Thursday, April 26, 2012

So Many Military Veterans Are Going To Jail This Georgia Town Built A Vets Only Wing


There are over one million veterans sitting in jails and prisons throughout America, but in towns close to military bases home to combat units, the ratio of discharged soldiers having a brush with the law is even greater.

Troops get home from combat and wartime duty eager to get out of the military and start a new life, but once they're discharged many have a hard time finding a place in the community they left behind.

The problem is so extreme that many judicial systems have set up separate trial proceedings for veterans. Philadelphia launched their separate Veterans Court nearly two years ago, and now a first-of-its kind veterans only jail dorm is open in Georgia.

Sara Pauff at the Ledger-Enquirer reports the Muscogee County Jail opened the new dormitory with the goal of providing vets treatment and services they need to transition back to civilian life: PTSD treatment, a veterans only court, mental health counseling, and even housing assistance.

County Sheriff John Darr told Pauff the dorm can hold 16 inmates, is the only one of its kind in a county jail, and is funded solely by community resources.

From the Ledger-Enquirer:

The Veterans Court offers legal help to incarcerated veterans diagnosed with a mental illness. Superior Court Chief Judge John Allen said they've found that some of the inmates they see don't identify as veterans and that sometimes, their problems can be traced back to their military service.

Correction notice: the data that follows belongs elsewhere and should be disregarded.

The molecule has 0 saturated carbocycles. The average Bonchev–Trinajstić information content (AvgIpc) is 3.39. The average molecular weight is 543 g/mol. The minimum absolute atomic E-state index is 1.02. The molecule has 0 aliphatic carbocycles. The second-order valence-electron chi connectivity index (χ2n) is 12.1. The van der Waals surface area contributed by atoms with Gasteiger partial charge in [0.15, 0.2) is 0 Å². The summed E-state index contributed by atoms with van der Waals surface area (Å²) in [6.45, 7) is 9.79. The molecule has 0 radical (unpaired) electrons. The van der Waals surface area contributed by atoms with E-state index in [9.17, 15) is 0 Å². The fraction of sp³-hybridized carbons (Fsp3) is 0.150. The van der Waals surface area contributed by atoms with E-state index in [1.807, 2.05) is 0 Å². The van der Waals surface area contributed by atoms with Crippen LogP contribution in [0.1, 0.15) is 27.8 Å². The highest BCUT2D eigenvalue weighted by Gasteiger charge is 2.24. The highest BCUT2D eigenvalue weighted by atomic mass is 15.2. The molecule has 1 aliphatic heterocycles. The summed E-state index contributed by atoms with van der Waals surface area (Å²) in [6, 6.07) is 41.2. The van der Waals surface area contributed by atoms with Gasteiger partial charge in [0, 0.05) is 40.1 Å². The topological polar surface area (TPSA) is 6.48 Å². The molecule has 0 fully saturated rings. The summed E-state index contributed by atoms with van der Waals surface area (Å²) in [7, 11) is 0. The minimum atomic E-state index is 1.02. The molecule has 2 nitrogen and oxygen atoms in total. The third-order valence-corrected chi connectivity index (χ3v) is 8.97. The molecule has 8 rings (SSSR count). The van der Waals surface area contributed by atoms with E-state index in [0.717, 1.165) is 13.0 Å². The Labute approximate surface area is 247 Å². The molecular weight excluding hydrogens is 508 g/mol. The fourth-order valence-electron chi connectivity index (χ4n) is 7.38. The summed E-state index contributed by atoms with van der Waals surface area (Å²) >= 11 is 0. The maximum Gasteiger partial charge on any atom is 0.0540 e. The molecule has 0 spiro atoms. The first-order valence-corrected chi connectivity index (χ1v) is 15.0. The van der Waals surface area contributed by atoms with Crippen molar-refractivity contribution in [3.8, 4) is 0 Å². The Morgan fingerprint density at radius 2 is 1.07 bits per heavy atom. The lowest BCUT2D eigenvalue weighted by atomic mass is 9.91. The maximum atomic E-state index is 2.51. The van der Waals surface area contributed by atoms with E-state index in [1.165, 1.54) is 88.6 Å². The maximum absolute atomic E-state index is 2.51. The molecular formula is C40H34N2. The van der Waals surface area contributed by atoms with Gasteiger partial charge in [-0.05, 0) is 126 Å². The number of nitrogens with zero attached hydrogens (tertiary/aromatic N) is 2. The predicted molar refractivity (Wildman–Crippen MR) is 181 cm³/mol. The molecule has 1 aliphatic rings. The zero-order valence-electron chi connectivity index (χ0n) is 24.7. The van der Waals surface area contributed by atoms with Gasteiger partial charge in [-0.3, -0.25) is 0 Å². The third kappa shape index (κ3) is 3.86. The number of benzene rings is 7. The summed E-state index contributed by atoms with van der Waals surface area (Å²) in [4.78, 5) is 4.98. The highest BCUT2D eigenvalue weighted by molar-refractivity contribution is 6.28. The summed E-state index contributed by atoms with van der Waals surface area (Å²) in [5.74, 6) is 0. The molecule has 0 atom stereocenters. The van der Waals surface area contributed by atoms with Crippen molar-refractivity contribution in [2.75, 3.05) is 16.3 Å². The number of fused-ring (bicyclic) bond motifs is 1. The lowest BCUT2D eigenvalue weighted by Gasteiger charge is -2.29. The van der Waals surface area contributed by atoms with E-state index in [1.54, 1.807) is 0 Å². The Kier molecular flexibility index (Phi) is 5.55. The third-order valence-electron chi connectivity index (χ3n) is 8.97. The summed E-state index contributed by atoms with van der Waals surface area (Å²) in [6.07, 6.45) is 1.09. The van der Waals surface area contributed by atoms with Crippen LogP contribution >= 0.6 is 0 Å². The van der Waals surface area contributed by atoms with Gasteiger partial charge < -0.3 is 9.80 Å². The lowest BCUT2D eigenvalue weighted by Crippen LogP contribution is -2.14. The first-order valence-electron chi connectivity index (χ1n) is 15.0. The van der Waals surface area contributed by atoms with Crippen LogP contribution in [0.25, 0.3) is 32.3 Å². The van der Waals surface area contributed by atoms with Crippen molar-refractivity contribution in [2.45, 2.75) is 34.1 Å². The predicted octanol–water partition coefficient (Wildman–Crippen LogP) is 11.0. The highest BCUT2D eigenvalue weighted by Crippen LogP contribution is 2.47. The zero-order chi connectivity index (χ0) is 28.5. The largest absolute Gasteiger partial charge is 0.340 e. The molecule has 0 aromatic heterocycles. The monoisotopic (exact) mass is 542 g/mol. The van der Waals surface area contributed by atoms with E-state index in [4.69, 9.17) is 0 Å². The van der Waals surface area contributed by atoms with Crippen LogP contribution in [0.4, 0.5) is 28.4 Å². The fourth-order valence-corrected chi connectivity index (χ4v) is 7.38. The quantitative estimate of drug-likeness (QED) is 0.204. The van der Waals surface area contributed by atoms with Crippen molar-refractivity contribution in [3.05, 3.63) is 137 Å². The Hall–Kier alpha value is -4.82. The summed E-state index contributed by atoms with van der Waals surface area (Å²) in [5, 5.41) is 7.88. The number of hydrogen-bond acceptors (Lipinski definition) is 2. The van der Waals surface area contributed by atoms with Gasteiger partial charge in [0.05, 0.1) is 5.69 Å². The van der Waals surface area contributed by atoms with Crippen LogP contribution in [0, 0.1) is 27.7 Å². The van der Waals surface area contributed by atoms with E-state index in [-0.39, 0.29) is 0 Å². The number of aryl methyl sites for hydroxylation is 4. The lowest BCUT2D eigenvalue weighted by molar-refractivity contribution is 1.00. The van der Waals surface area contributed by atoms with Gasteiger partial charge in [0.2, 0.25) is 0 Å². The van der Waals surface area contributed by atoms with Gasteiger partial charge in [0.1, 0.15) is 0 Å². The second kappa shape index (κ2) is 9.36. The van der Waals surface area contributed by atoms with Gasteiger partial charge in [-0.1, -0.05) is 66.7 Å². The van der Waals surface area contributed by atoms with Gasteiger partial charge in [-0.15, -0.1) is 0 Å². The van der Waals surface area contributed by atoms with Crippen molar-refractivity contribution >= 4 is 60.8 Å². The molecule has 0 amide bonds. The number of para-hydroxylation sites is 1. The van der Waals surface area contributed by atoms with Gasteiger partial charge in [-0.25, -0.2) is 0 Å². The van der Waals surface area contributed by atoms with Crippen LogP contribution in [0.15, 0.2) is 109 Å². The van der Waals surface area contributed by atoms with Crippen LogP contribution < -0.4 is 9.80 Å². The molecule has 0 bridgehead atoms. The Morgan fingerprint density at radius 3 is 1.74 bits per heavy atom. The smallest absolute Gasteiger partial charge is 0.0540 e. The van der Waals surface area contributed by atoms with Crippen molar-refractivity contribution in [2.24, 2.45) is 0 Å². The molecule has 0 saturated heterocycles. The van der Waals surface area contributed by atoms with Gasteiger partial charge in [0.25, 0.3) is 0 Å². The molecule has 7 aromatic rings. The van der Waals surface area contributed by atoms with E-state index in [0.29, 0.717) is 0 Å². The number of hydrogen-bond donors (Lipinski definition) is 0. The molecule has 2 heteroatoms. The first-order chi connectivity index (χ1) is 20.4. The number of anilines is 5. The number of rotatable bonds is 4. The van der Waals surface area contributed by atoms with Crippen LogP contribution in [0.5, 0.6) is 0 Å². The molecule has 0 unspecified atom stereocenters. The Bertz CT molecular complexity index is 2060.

"There ought to be a place in our city that provides a facility where veterans can stay for a period of time while being treated, physically and mentally," Ret. Col. Roy Plummer said. Veterans typically stay in the house for three to six months, until they can manage their own affairs.

Muscogee County is home to the city of Columbus, where "The Home of the Infantry"— Fort Benning— lives and breathes.

Benning serves more than 120,000 military members and their dependents and hosts more than 15 Army infantry units as well as many specialized schools like the Army Sniper School, Jump School, and the Armor School.

Wilbert Cox, who is now in jail on theft and trespassing charges, was in the Army for 10 years and told the Ledger "This is the first time I've been in jail ... [and now] we're not just thrown into the wolves' den. There is something available to us for our service to our country."

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